- Tinariwen »
- Bruce Springsteen & The E Street Band »
- Bruce Springsteen & The E Street Band »
- Bruce Springsteen »
- Klaxons »
- Crosby, Stills & Nash »
- Dizzee Rascal »
- Spinal Tap »
- Eagles Of Death Metal »
- africa express »
It would be both difficult and tedious to communicate how monumentally awful DiS feels when a blithely vengeful sun chucks pretty much everything it has at us at 9am. Let us just say that if you spend three days at a festival, cap the third off by guzzling a drink known only as ‘medicine’ for several hours (Shangri-La veterans may understand), combine with various other toxic items, get more or less set fire to two hours after bedtime, and be left with the full knowledge you still have two more days of this shit, it basically isn’t very nice.
Wander in a bleary daze to see Tinariwen, who have the temerity to remain in their full Tuareg robes. I mean, come on: the Sahara no way gets as hot as 27 degrees. Um, does it? Anyway, DiS is really not in a state to concentrate too hard on their dreamy desert blues, but maybe that’s perfect, the mind getting lost in the music’s spiralling heat haze. Not left with memories of many hooks, but most certainly an urge to hear MORE.
Can’t say the same for Eagles Of Death Metal - some riffs chug over the scorched plain that is the space in front of the Pyramid Stage, but it’s hard to really connect them to Jesse Hughes’ moustache waggling yee-haw antics. Remember being fairly bowled over by similar shtick at Leeds two years ago – conceivably that’s a better forum for their semi-serious semi-metal than Glastonbury, given it’s not really a festival given to hosting the music they’re sort of sending up.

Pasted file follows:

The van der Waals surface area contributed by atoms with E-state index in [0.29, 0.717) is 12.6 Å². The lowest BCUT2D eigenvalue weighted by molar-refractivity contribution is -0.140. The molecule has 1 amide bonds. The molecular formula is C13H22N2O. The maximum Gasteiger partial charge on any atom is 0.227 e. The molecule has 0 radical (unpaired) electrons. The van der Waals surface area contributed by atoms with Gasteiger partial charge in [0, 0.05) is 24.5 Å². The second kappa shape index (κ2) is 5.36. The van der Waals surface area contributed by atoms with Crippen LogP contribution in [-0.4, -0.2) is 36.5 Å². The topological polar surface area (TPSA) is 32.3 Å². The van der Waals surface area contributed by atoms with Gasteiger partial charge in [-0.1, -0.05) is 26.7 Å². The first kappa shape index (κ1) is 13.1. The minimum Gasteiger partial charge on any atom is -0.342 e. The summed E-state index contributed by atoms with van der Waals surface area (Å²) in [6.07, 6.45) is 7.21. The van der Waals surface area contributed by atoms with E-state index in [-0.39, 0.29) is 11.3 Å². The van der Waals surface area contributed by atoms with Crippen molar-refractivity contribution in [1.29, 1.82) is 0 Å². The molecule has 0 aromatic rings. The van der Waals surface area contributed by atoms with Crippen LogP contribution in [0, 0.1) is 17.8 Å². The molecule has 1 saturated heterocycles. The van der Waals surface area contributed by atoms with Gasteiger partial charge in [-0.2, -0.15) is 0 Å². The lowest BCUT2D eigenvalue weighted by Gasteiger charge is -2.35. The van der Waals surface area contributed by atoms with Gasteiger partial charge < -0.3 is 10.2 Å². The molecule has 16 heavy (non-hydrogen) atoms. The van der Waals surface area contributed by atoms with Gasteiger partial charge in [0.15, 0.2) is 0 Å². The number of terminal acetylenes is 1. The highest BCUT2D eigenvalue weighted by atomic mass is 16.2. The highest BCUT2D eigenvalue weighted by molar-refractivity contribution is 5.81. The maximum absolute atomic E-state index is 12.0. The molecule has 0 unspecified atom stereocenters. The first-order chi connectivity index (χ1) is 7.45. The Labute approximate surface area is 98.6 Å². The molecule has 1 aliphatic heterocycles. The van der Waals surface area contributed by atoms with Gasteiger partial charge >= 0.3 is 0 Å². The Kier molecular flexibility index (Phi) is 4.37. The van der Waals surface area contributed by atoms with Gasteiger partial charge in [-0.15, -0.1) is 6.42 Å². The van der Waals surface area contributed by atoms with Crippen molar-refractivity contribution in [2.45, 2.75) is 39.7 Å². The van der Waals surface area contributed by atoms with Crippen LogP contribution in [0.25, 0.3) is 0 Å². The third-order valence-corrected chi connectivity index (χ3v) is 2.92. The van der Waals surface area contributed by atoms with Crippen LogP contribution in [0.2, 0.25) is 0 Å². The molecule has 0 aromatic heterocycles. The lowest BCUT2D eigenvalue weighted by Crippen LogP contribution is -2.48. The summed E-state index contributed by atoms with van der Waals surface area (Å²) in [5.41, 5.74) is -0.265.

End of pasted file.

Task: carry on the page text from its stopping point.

Logically Spinal Tap should balls up for exactly the same reason, but let's be honest: firstly, so beloved is This Is Spinal Tap that they could probably play 'Jazz Odyssey' at full length and we'd be delighted, and two, an actual Tap concert brings home the fact that hard rock was really only one of the film's many targets – everything from Merseybeat spoof ‘Gimme Some Money’ to showtune ‘Saucy Jack’ is gleefully brought to the fore this afternoon. Aside from a bargain basement recreation of the ‘Stonehenge’ scene and David St Hubbins’ quip that “it’s no exaggeration that without Michael Jackson, there would have been no Spinal Tap”, it’s kind of hard to really say that anything particularly funny happens, but maybe the band’s dirty little secret is that real or no, they’re actually pretty good songwriters – ‘Big Bottom’ in particular is ridiculously anthemic, its simple, dumb, declaration of fondness for junk in the trunk a joy to sing along to, not least thanks to a Mr Jarvis Cocker, stepping in for some cheeky bass duties.